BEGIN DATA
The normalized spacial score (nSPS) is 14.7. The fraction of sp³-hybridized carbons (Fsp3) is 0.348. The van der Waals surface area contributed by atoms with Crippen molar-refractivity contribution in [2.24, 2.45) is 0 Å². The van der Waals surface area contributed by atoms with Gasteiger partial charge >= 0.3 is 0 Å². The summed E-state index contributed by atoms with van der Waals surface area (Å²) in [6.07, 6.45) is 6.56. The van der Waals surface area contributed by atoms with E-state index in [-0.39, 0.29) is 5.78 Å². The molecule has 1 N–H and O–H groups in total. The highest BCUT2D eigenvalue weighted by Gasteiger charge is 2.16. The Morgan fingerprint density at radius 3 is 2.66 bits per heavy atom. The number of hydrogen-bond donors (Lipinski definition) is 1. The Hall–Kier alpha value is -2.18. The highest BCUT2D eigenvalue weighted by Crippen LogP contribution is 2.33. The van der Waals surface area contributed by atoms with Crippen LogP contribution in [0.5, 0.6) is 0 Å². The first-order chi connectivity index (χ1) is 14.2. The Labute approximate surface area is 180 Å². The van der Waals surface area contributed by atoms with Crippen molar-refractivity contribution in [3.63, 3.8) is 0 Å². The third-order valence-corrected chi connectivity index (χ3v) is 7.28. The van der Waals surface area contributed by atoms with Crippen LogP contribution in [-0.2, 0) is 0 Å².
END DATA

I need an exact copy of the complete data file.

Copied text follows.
The normalized spacial score (nSPS) is 14.7. The fraction of sp³-hybridized carbons (Fsp3) is 0.348. The van der Waals surface area contributed by atoms with Crippen molar-refractivity contribution in [2.24, 2.45) is 0 Å². The van der Waals surface area contributed by atoms with Gasteiger partial charge >= 0.3 is 0 Å². The summed E-state index contributed by atoms with van der Waals surface area (Å²) in [6.07, 6.45) is 6.56. The van der Waals surface area contributed by atoms with E-state index in [-0.39, 0.29) is 5.78 Å². The molecule has 1 N–H and O–H groups in total. The highest BCUT2D eigenvalue weighted by Gasteiger charge is 2.16. The Morgan fingerprint density at radius 3 is 2.66 bits per heavy atom. The number of hydrogen-bond donors (Lipinski definition) is 1. The Hall–Kier alpha value is -2.18. The highest BCUT2D eigenvalue weighted by Crippen LogP contribution is 2.33. The van der Waals surface area contributed by atoms with Crippen LogP contribution in [0.5, 0.6) is 0 Å². The first-order chi connectivity index (χ1) is 14.2. The Labute approximate surface area is 180 Å². The van der Waals surface area contributed by atoms with Crippen molar-refractivity contribution in [3.63, 3.8) is 0 Å². The third-order valence-corrected chi connectivity index (χ3v) is 7.28. The van der Waals surface area contributed by atoms with Crippen LogP contribution in [-0.2, 0) is 0 Å².